There have been hundreds of articles about the recent password hash leaks from Linked-in and eHarmony. One particular detail that most of these articles seem to have in common is the fact that they point at the inexistence of a "salt" as the security mistake that made this leak particularly damaging. While it is true that the salt is a very important component of any good password hashing algorithm, there are a multitude of other potential issues that have to be taken into consideration.

UPDATE: Formspring was also compromised. In this case the passwords were SHA-256 and they were salted.


Salting is a good protection against rainbow tables, or more generally against time-memory trade-off attacks. The existence of the salt increases the memory required to store pre-computed hashes to a point where it is prohibitively expensive to do so. However, it does nothing to protect against targeted brute-force attacks of a single password. An attacker attempting to crack a single password can still brute-force it the old-fashion way. Moreover, with the advent of cloud computing and with the significant decrease in the prices of FPGAs, we can no longer assume that the computational resources available to an attacker are the same as the ones a normal user has access to. This is where stretching comes in.

Key Stretching

Key stretching is a way to force the attacker to spend a configurable amount of time on each hash attempt. By sequencing the application of algorithms that take a constant amount of time to compute, we are able to insert an arbitrary delay in each hash generation step.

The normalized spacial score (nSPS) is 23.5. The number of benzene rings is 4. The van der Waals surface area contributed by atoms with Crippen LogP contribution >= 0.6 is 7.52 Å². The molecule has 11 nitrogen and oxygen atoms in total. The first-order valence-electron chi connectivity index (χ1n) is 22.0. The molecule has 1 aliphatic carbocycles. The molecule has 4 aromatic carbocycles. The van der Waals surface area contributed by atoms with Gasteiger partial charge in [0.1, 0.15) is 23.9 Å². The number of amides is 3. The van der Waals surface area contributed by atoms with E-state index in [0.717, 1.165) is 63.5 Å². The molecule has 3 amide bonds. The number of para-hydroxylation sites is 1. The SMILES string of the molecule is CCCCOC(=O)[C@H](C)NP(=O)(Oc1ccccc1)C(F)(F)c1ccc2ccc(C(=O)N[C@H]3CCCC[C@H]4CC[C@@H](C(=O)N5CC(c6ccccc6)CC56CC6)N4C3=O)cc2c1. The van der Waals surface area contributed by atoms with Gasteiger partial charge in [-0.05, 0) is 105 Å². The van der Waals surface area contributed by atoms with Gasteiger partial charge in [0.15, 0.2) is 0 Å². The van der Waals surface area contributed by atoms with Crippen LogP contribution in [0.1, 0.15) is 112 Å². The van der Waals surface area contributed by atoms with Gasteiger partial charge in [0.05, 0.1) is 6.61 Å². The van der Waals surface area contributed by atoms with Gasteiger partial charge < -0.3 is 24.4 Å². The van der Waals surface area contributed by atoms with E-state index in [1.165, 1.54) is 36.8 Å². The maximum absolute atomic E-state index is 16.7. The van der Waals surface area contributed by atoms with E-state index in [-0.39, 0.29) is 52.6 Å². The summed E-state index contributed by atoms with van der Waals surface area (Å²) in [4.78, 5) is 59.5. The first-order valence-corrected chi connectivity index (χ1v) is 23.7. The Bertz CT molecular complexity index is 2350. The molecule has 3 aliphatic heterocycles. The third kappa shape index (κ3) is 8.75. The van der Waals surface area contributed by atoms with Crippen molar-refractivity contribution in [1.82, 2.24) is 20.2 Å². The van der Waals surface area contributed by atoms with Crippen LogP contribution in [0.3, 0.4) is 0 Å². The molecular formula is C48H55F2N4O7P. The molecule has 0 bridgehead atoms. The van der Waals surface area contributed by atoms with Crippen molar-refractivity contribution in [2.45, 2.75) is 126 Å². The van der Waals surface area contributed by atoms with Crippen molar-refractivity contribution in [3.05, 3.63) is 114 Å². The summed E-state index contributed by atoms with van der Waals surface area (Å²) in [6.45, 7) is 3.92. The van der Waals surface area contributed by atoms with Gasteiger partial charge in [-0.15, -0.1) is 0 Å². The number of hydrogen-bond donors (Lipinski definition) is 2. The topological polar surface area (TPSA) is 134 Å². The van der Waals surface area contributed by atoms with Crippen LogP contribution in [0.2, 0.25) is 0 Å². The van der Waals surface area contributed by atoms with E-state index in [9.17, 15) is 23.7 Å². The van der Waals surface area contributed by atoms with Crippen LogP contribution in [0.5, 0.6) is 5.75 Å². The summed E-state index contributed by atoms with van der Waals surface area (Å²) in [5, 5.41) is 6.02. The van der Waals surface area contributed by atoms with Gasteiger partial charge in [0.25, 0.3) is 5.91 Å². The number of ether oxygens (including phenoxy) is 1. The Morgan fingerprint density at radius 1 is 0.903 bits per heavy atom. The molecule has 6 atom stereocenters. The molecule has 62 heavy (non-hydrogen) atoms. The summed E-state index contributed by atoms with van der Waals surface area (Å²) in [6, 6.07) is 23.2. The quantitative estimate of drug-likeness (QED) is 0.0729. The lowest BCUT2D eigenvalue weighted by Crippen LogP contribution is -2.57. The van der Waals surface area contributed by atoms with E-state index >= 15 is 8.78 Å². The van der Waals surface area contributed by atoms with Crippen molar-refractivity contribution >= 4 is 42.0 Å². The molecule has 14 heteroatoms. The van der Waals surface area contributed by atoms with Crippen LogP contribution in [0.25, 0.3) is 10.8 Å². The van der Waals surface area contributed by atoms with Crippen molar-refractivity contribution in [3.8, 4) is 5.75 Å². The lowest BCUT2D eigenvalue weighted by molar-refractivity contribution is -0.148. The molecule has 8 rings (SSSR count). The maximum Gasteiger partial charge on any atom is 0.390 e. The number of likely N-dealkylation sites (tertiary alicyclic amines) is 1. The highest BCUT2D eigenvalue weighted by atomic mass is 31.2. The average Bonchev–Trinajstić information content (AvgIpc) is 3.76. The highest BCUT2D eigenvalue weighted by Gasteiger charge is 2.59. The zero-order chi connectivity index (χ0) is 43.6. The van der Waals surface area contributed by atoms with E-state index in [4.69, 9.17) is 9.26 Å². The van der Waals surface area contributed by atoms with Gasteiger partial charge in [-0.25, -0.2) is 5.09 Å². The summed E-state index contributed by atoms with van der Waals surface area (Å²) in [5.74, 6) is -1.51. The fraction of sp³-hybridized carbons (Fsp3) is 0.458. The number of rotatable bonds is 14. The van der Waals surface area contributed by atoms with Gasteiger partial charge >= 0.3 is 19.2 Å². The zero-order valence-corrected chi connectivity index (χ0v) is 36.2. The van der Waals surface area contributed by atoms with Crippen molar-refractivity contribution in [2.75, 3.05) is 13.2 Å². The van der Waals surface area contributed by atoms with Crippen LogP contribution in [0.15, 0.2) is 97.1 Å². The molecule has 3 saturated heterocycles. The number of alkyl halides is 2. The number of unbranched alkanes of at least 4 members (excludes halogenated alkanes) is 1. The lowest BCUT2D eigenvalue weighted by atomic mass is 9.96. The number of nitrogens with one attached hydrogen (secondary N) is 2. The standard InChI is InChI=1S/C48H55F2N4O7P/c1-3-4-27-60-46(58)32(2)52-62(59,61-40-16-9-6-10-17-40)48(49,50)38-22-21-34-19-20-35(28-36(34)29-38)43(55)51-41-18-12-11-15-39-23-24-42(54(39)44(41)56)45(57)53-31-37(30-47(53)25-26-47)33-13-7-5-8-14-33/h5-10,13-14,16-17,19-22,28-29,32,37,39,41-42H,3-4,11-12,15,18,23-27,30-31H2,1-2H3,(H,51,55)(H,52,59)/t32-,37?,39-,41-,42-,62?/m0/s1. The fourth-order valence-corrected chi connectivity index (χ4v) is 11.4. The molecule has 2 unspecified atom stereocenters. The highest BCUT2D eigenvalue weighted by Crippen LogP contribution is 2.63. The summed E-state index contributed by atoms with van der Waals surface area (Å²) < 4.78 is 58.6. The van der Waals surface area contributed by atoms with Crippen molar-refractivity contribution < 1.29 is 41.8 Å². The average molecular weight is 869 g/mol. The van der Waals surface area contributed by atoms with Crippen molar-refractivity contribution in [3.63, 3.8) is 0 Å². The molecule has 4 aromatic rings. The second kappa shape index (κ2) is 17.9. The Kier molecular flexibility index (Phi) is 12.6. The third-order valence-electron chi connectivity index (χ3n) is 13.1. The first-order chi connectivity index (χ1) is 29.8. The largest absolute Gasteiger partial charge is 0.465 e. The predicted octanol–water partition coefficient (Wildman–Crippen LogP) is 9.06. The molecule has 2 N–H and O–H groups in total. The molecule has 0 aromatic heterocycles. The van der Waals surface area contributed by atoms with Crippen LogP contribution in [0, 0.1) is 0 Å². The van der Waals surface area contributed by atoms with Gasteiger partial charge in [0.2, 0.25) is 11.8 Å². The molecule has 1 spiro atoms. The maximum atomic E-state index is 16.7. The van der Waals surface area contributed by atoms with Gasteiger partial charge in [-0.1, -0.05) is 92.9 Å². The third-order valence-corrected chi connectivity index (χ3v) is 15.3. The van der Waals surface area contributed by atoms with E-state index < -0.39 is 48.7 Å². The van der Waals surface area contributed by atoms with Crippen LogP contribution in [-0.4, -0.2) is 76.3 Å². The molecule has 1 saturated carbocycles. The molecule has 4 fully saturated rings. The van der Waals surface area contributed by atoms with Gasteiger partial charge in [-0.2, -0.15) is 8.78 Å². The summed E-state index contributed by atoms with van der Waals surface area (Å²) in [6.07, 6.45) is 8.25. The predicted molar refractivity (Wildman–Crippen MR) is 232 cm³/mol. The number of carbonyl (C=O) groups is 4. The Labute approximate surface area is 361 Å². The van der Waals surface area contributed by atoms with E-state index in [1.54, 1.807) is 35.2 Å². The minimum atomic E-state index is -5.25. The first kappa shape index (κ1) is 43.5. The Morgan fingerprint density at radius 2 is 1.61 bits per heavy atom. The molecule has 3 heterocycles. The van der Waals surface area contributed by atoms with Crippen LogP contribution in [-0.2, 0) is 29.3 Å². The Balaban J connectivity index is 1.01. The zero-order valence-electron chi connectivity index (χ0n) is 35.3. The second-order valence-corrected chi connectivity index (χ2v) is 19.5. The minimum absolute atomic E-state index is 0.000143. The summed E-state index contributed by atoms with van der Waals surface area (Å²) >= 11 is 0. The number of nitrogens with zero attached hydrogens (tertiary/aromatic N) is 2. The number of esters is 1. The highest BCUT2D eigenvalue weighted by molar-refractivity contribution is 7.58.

While not as important as salting, you should not use a hashing algorithm that doesn't have this technique built-in.

My point being

This has been said a million times, but it needs to be said once more: you should not roll your own crypto. Crypto is hard to get right and there are already several known password hashing algorithms, together with several good implementations, available out there.

Anyone can invent an encryption algorithm they themselves can't break; it's much harder to invent one that no one else can break. - Bruce Schneier

Your choice should be between Bcrypt, Scrypt and PBKDF2. There are some that argue that you shouldn't use Bcrypt. However, while Scrypt seems to be stronger than Bcrypt, it is also more recent - and in crypto you should also have a healthy fear of new algorithms. As for PBKDF2, it is a NIST standard but doesn't have as many good implementations as Bcrypt. Overall, the choice between the three isn't really relevant, but please make sure you use any one of them.